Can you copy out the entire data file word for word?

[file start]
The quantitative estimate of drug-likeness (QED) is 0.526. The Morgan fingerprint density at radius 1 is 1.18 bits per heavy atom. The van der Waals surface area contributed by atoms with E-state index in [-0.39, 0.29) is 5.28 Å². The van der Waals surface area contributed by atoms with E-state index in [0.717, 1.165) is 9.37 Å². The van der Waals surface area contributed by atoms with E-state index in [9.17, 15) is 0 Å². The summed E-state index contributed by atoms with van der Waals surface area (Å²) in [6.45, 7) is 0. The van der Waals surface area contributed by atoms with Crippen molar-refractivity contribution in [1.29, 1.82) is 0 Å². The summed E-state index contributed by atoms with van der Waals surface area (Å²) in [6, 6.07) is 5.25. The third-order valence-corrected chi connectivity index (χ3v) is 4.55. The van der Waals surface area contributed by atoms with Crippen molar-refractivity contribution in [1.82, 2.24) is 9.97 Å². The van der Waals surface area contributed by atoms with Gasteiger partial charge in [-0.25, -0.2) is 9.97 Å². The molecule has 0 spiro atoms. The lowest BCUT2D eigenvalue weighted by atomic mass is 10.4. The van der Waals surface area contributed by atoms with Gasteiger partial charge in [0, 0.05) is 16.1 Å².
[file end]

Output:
The quantitative estimate of drug-likeness (QED) is 0.526. The Morgan fingerprint density at radius 1 is 1.18 bits per heavy atom. The van der Waals surface area contributed by atoms with E-state index in [-0.39, 0.29) is 5.28 Å². The van der Waals surface area contributed by atoms with E-state index in [0.717, 1.165) is 9.37 Å². The van der Waals surface area contributed by atoms with E-state index in [9.17, 15) is 0 Å². The summed E-state index contributed by atoms with van der Waals surface area (Å²) in [6.45, 7) is 0. The van der Waals surface area contributed by atoms with Crippen molar-refractivity contribution in [1.29, 1.82) is 0 Å². The summed E-state index contributed by atoms with van der Waals surface area (Å²) in [6, 6.07) is 5.25. The third-order valence-corrected chi connectivity index (χ3v) is 4.55. The van der Waals surface area contributed by atoms with Crippen molar-refractivity contribution in [1.82, 2.24) is 9.97 Å². The van der Waals surface area contributed by atoms with Gasteiger partial charge in [-0.25, -0.2) is 9.97 Å². The molecule has 0 spiro atoms. The lowest BCUT2D eigenvalue weighted by atomic mass is 10.4. The van der Waals surface area contributed by atoms with Gasteiger partial charge in [0, 0.05) is 16.1 Å².